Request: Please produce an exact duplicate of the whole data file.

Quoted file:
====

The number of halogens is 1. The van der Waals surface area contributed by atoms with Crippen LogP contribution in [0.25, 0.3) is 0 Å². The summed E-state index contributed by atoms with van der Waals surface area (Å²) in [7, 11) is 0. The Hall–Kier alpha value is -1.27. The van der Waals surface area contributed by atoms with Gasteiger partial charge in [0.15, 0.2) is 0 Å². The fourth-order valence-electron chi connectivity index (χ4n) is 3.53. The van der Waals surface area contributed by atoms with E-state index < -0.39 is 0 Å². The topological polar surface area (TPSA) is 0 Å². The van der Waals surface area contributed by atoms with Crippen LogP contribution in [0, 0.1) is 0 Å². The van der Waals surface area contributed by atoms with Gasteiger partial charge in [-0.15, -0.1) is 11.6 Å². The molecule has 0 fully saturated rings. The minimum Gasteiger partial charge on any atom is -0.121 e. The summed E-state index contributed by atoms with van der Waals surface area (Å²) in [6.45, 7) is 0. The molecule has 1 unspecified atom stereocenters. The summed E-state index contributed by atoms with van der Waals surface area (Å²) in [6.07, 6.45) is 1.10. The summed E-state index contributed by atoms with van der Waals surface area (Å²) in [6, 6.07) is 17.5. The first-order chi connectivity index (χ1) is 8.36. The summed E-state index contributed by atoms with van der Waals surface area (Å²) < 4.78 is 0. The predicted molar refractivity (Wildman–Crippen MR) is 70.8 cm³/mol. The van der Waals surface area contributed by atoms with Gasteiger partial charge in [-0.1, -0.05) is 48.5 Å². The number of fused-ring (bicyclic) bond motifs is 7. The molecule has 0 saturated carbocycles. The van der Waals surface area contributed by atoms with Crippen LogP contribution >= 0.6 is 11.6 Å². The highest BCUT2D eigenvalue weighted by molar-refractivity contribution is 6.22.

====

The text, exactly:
The number of halogens is 1. The van der Waals surface area contributed by atoms with Crippen LogP contribution in [0.25, 0.3) is 0 Å². The summed E-state index contributed by atoms with van der Waals surface area (Å²) in [7, 11) is 0. The Hall–Kier alpha value is -1.27. The van der Waals surface area contributed by atoms with Gasteiger partial charge in [0.15, 0.2) is 0 Å². The fourth-order valence-electron chi connectivity index (χ4n) is 3.53. The van der Waals surface area contributed by atoms with E-state index < -0.39 is 0 Å². The topological polar surface area (TPSA) is 0 Å². The van der Waals surface area contributed by atoms with Crippen LogP contribution in [0, 0.1) is 0 Å². The van der Waals surface area contributed by atoms with Gasteiger partial charge in [-0.15, -0.1) is 11.6 Å². The molecule has 0 fully saturated rings. The minimum Gasteiger partial charge on any atom is -0.121 e. The summed E-state index contributed by atoms with van der Waals surface area (Å²) in [6.45, 7) is 0. The molecule has 1 unspecified atom stereocenters. The summed E-state index contributed by atoms with van der Waals surface area (Å²) in [6.07, 6.45) is 1.10. The summed E-state index contributed by atoms with van der Waals surface area (Å²) in [6, 6.07) is 17.5. The first-order chi connectivity index (χ1) is 8.36. The summed E-state index contributed by atoms with van der Waals surface area (Å²) < 4.78 is 0. The predicted molar refractivity (Wildman–Crippen MR) is 70.8 cm³/mol. The van der Waals surface area contributed by atoms with Gasteiger partial charge in [-0.1, -0.05) is 48.5 Å². The number of fused-ring (bicyclic) bond motifs is 7. The molecule has 0 saturated carbocycles. The van der Waals surface area contributed by atoms with Crippen LogP contribution >= 0.6 is 11.6 Å². The highest BCUT2D eigenvalue weighted by molar-refractivity contribution is 6.22.